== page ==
DOBSON — On the eve of budget season in the town of Dobson, officials say residents should be able to rest easy.
“It’s a little early in the process, but I’d say that there is very little chance of a tax increase in the town this year,” Town Manager Josh Smith said Wednesday morning. “We’re going to do everything in our power to maintain our current tax rate next year, and unless something drastically changes, I see no reason to change our tax rate.”
With a mandated date of June 30 to have a budget approved, Smith said town officials are looking at actual numbers versus projections this year to get an idea of where the town stands fiscally.
“The budget process is really a year-long ordeal that begins with monitoring and comparing numbers with projections we’ve come up with,” he said. “It’s not an exact science, but throughout the year, we compare numbers with our forecasts.”
Dobson has a combined general fund and water/sewer fund budget of about $2.5 million, with about $1.5 million in unrestricted funds. The town has a property tax rate of 38 cents per $100 valuation.
While town officials are in the process of beginning to look at next year’s numbers, Smith said work will begin in earnest in April, although elected leaders will get a little heads-up next week.
“During our March meeting we will begin to look at projected numbers for the upcoming year and will compare that to where we are to date when looking out our proposed numbers,” he said.
But that doesn’t mean the March look at the budget will resemble the final budget approved for the town.
“It’s extremely preliminary, and 99 percent of the time those numbers change drastically before the final budget is approved,” Smith said.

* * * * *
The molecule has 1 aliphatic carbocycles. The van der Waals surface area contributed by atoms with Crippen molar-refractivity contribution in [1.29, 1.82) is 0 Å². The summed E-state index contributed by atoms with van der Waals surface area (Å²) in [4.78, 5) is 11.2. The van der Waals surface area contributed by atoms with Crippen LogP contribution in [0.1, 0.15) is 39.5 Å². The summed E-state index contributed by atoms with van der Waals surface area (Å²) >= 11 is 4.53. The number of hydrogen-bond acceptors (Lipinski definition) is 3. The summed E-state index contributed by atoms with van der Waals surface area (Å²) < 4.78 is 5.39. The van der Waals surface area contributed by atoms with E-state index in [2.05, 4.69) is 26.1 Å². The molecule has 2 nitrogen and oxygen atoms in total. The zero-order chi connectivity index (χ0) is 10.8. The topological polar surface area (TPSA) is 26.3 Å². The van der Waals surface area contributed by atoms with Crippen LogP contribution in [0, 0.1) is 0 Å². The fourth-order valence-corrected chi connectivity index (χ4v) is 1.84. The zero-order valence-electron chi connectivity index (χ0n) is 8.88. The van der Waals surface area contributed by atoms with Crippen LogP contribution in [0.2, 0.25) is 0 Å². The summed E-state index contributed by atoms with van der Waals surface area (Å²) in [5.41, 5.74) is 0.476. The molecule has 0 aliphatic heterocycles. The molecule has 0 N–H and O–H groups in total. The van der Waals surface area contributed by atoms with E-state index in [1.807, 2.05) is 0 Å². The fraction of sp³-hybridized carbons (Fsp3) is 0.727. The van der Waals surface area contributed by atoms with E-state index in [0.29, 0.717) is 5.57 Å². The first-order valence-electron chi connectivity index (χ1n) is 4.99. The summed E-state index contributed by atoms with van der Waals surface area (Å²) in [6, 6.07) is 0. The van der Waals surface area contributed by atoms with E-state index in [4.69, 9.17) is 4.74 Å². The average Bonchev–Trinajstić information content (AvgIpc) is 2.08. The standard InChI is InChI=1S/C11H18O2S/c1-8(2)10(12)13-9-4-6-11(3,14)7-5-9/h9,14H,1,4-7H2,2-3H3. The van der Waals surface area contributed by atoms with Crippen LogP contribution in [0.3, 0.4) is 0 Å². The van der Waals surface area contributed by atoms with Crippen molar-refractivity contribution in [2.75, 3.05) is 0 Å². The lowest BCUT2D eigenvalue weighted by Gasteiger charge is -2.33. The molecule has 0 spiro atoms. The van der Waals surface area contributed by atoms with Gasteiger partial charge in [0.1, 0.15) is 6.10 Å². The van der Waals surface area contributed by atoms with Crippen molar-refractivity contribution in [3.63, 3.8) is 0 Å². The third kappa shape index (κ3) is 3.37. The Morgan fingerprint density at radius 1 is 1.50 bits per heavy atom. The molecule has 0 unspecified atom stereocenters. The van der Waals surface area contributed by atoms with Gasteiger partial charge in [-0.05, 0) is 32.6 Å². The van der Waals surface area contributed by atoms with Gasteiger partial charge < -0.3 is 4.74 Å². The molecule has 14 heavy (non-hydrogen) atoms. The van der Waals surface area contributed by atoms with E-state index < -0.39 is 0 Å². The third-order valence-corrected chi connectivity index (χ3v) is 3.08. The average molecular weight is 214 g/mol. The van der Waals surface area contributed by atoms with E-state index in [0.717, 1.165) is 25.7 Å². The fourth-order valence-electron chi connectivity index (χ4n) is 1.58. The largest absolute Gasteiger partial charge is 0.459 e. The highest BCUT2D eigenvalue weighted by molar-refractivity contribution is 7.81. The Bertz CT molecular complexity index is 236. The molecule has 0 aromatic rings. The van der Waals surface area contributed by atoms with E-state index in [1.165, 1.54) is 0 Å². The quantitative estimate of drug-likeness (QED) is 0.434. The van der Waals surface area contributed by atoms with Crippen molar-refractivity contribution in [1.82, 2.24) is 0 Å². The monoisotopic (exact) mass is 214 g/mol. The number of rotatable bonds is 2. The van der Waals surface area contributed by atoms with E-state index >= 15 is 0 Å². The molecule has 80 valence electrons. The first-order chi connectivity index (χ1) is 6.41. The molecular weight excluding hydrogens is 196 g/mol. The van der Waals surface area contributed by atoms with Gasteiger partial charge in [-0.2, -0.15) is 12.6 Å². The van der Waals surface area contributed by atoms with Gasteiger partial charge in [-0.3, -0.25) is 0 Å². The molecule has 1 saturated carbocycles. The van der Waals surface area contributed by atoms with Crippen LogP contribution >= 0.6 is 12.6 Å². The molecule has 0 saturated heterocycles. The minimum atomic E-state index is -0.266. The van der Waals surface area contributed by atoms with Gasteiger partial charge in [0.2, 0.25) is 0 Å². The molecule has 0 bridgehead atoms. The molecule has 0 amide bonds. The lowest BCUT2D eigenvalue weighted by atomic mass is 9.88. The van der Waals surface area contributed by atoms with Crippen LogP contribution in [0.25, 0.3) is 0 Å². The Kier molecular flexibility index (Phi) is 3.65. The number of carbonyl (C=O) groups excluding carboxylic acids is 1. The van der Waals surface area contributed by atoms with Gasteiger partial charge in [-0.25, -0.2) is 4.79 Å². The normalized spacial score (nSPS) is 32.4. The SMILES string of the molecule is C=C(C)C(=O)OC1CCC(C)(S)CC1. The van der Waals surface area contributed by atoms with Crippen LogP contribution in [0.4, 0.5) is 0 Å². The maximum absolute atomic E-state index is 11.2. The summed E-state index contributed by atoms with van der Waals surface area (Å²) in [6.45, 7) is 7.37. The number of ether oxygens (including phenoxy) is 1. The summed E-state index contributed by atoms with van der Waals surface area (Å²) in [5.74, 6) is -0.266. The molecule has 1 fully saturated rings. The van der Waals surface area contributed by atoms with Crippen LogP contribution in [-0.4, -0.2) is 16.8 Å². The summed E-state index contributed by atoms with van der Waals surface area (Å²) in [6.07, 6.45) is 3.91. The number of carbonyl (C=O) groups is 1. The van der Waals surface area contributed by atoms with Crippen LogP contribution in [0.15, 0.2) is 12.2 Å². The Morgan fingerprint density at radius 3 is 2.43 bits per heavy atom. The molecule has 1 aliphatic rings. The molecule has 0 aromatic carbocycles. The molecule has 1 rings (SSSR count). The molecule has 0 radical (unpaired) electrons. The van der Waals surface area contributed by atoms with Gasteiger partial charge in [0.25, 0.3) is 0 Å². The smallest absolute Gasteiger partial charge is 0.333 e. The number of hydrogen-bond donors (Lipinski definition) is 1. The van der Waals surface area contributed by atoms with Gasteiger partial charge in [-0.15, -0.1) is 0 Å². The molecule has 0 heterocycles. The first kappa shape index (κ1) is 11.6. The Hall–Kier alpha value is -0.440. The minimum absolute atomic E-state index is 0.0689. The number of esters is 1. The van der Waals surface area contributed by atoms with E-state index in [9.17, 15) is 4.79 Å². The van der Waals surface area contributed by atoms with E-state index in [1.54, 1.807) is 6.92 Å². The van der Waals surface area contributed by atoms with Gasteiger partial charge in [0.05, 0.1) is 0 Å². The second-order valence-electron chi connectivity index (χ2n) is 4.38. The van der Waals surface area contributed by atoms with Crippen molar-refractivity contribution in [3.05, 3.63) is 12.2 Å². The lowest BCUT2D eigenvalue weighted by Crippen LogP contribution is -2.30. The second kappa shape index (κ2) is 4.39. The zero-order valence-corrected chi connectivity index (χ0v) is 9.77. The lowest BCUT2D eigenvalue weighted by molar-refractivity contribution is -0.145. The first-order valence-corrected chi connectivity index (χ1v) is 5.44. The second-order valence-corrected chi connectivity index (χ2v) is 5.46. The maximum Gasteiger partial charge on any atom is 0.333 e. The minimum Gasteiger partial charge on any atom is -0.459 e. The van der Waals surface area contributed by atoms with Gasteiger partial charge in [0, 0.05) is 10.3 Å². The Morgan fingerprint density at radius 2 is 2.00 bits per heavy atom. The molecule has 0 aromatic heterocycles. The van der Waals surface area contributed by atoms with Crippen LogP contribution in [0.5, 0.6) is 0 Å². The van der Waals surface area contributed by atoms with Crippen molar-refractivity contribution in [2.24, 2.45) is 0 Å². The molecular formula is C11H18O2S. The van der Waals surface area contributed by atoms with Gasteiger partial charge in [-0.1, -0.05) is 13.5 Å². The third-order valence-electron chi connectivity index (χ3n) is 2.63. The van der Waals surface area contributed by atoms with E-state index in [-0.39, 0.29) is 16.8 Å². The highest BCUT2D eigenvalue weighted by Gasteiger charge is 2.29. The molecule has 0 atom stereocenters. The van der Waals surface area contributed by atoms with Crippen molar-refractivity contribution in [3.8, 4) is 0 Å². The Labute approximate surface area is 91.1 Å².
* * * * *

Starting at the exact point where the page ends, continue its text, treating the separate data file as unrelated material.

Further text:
The update for the board of commissioners during the March 21 meeting will follow a wish-list presented to town leaders from the heads of the various departments.
“Any capital requests that exceed $5,000 will be considered, things like equipment and vehicle purchases or construction equipment,” Smith added. “Those are big-ticket items that we will look at to see whether we can incorporate them into our budget. A lot of the time those purchases determine whether increases are necessary.”
According to the town manager, continuation of services and improvements to the town’s water and sewer system are at the top of the list for next year.
“Service continuation is always priority one,” he said. “We provide police protection, garbage pick-up and recycling services, to name a few, and continuing to provide those kinds of services will be our primary goal.”
While he doesn’t foresee any major purchases at this time, Smith said one area is going to need some attention.
“The only changes I foresee will involve the water/sewer fund, where we’re facing some pretty hefty infrastructure improvements,” he said.
Smith said the town’s aging system is facing “problems across the board.”
“We’re talking about things like pumping stations that are in dire need of upgrade and/or repair,” he said. “We’re to the point that we’re running the risk of things like complete failure, overflows or environmental hazards.”
Reach Keith Strange at email@example.com or 719-1929.